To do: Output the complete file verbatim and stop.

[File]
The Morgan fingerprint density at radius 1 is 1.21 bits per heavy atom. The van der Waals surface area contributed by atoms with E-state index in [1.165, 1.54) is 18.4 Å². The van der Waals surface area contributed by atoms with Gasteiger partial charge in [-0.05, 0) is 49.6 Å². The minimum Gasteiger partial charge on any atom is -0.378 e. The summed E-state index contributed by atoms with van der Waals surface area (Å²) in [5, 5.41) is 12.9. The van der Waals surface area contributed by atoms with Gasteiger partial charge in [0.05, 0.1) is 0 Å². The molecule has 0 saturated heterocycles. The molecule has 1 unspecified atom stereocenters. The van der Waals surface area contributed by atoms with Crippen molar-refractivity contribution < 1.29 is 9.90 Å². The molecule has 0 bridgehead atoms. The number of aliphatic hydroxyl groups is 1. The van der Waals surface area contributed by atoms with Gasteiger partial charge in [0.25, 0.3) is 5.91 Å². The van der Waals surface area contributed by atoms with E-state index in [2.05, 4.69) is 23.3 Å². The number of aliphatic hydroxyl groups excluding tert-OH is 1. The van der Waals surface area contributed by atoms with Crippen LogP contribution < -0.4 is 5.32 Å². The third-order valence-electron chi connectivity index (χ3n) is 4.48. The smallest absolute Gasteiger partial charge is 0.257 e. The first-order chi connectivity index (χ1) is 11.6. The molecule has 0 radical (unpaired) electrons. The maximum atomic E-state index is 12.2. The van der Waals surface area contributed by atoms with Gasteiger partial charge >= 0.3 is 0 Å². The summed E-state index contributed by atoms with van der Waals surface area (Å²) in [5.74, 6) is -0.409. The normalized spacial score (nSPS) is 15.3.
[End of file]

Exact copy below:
The Morgan fingerprint density at radius 1 is 1.21 bits per heavy atom. The van der Waals surface area contributed by atoms with E-state index in [1.165, 1.54) is 18.4 Å². The van der Waals surface area contributed by atoms with Gasteiger partial charge in [-0.05, 0) is 49.6 Å². The minimum Gasteiger partial charge on any atom is -0.378 e. The summed E-state index contributed by atoms with van der Waals surface area (Å²) in [5, 5.41) is 12.9. The van der Waals surface area contributed by atoms with Gasteiger partial charge in [0.05, 0.1) is 0 Å². The molecule has 0 saturated heterocycles. The molecule has 1 unspecified atom stereocenters. The van der Waals surface area contributed by atoms with Crippen molar-refractivity contribution < 1.29 is 9.90 Å². The molecule has 0 bridgehead atoms. The number of aliphatic hydroxyl groups is 1. The van der Waals surface area contributed by atoms with Gasteiger partial charge in [0.25, 0.3) is 5.91 Å². The van der Waals surface area contributed by atoms with E-state index in [2.05, 4.69) is 23.3 Å². The number of aliphatic hydroxyl groups excluding tert-OH is 1. The van der Waals surface area contributed by atoms with Crippen LogP contribution < -0.4 is 5.32 Å². The third-order valence-electron chi connectivity index (χ3n) is 4.48. The smallest absolute Gasteiger partial charge is 0.257 e. The first-order chi connectivity index (χ1) is 11.6. The molecule has 0 radical (unpaired) electrons. The maximum atomic E-state index is 12.2. The van der Waals surface area contributed by atoms with Gasteiger partial charge >= 0.3 is 0 Å². The summed E-state index contributed by atoms with van der Waals surface area (Å²) in [5.74, 6) is -0.409. The normalized spacial score (nSPS) is 15.3.